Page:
The place of employment for Matthew Kennedy was reported incorrectly Monday. He is manager of The Guard's restaurant in Georgetown.

Redskins fans were dancing in the streets, moving their feet, tooting their horns and shouting themselves hoarse throughout the Washington area Saturday night and yesterday morning, celebrating their team's 31-17 victory over the Dallas Cowboys.

But with all the boogalooing, "high fives," drinks on the house and shouts of " 'Skins," Washington was spared the mayhem that police officials had feared would accompany its biggest sports victory in 10 years.

At least 47 people were arrested in the District for disorderly conduct Saturday night and yesterday morning, police said, and 34 more were arrested for driving while intoxicated. This was fewer arrests, however, than the city's law enforcement officials had anticipated.

More than 35 police officers from stations around the city were assigned to help officers patrol the streets and taverns of Georgetown, the center of the city's merrymaking. Most of the action was in the bars and on the four corners of Wisconsin Avenue and M Street, where a contingent of Hare Krishna followers mingled with beer-drinking football devotees.

"It's wild down there," said Officer Herbert Brown, on duty at the Second District, which includes Georgetown. He said the most serious offenses apparently were by celebrants simply standing in the street waving their arms as though directing traffic. At least one of the three arrests for disorderly conduct in the Second District was for that offense, Brown said.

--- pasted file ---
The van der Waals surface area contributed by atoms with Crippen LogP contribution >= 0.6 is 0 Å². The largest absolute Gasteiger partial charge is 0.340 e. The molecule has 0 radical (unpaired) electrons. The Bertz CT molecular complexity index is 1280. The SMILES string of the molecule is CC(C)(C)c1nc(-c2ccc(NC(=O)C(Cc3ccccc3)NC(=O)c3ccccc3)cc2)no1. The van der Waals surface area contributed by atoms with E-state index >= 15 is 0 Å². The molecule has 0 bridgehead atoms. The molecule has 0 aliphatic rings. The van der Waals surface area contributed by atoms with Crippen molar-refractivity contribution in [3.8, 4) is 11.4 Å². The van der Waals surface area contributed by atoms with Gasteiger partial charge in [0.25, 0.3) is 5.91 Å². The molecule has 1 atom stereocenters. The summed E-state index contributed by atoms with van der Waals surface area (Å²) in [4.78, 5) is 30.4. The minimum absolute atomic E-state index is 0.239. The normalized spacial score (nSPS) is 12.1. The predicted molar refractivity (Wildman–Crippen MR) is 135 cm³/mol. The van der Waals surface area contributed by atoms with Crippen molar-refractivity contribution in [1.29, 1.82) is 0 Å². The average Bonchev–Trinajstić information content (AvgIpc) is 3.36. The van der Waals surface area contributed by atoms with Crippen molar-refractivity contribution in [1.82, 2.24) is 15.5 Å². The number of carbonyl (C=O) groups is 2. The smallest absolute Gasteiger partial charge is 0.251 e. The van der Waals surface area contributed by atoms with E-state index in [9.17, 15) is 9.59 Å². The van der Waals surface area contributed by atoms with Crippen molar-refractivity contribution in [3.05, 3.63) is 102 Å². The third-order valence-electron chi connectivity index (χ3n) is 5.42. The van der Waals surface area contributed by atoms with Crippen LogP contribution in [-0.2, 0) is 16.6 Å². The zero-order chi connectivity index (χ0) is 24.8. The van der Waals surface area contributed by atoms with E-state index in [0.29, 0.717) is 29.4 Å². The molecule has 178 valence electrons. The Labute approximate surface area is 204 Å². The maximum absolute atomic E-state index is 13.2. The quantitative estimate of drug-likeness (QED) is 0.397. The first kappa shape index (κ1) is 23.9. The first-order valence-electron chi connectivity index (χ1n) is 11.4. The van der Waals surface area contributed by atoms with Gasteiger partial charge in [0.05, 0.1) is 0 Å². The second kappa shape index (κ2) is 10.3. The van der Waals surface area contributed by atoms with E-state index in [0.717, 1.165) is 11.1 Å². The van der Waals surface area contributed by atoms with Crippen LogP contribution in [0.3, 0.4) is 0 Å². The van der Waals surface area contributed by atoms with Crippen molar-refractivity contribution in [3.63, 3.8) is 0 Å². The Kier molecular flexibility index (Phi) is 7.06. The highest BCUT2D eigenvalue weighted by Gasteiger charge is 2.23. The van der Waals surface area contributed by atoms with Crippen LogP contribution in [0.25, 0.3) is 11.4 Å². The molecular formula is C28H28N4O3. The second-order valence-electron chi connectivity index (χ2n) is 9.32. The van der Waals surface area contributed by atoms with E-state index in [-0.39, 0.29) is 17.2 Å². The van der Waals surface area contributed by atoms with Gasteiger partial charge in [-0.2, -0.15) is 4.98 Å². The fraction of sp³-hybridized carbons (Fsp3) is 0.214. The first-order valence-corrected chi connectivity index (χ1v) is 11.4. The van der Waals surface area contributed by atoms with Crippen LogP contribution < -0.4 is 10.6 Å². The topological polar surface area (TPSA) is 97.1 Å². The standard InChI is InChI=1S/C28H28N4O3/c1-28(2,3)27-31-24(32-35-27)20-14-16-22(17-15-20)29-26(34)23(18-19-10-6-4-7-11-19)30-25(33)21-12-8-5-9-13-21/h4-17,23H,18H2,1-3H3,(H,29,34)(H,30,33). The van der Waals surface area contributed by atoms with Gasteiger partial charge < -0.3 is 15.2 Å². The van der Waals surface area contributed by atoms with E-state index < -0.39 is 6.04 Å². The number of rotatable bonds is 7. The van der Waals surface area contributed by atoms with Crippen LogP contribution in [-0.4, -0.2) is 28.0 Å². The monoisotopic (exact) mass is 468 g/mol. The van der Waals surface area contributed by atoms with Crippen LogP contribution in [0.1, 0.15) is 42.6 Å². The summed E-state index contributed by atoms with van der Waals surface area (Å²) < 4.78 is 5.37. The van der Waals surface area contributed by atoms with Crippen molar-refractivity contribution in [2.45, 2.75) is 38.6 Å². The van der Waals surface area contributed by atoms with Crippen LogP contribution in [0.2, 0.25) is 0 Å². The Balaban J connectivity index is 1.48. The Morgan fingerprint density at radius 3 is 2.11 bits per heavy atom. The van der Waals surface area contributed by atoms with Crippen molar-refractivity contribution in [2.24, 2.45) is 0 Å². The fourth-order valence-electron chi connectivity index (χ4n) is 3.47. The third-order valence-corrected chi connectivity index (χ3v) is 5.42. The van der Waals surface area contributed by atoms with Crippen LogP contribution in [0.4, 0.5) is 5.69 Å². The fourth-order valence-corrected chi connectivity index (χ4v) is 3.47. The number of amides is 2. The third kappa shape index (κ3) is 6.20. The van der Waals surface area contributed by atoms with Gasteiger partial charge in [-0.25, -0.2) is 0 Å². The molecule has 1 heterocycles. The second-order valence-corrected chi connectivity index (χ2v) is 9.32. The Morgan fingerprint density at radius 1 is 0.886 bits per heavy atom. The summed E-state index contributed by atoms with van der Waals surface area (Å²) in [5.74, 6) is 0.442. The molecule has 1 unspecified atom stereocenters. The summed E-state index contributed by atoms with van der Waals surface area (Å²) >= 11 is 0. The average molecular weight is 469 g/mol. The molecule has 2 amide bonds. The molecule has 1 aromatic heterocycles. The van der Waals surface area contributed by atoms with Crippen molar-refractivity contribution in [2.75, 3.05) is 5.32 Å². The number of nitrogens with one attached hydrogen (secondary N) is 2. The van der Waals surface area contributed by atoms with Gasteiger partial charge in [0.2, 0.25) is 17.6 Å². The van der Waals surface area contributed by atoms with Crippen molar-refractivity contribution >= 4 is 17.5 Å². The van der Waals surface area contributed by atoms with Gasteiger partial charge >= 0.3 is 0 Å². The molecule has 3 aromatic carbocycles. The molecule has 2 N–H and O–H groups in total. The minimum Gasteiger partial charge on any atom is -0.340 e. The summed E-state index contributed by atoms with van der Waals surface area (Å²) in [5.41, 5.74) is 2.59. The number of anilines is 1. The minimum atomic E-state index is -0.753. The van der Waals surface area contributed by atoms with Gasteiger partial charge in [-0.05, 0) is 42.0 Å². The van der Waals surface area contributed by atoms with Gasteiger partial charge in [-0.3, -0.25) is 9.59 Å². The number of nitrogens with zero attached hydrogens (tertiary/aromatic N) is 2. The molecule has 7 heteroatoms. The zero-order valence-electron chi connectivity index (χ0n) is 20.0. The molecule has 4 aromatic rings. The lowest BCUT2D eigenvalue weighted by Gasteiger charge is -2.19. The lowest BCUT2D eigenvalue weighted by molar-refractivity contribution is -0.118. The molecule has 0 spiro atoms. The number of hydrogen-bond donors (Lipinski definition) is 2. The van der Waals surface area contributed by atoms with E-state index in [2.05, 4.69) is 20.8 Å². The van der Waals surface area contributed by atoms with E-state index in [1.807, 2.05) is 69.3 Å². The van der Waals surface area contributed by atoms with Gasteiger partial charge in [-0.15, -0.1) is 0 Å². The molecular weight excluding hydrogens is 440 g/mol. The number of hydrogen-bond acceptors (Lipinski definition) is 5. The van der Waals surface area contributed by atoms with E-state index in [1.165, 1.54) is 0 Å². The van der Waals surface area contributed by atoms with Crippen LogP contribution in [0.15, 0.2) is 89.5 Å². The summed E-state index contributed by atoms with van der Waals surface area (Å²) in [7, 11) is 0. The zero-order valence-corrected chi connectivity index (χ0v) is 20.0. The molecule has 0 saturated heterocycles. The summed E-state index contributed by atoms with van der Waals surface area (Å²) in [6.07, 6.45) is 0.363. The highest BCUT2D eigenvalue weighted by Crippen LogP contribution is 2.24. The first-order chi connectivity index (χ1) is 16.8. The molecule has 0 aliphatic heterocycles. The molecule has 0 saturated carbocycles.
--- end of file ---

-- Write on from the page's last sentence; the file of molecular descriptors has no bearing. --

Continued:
"It's just like New Year's Eve, Halloween and St. Patty's Day all rolled into one," said Matthew Kennedy, manager of Nathan's bar.

"I think that every single college student is down here tonight," said Mary Anne Dooley, a Trinity College sophomore who spent the evening celebrating with school friends.

Howard University students Kenny Page, 18, and Mike Alexander, 19, said that they saw many of their friends in the crowd. "I'm from Ohio," Page called cheerfully above the din as carloads of exultant fans whooped and whistled. "I've never seen it like this before."

Just after 3 a.m., Jeff Ayers, an accountant from Kensington who had watched the game at Nathan's, began to head for home, tired but happy. "I've been down here since noon," Ayers said.

The mood throughout the Washington area was one of exuberance.

Across the Potomac, in the parking lot at the Bailey's Crossroads bar and restaurant owned by Redskins quarterback Joe Theismann, a brawl marred the post-game revelry. There were no arrests.

Some fans had to work last night. At the Little Tavern in Georgetown, where customers lined the counter two deep, employe Alvin Cartwright turned out hamburgers by the dozens.

"I usually get off at 11, but I've been down here since 4 and I'll be here 'till 8," because of the crowds, said Cartwright, 22, who added that he had $50 betting on the game.

Another cook, Maurice Robinson, 22, said he spent $50 on his ticket and won $297 on the game. With the money, said the Southeast Washington resident, "I'm on my way to Pasadena."

Team spirit such as this kept local travel agencies busy this weekend booking flights to California. Three agencies reported receiving more than 1,000 inquiries yesterday regarding their package Super Bowl tours to Pasadena next week. By yesterday afternoon, several hundred Redskins fans had already made reservations for the trip.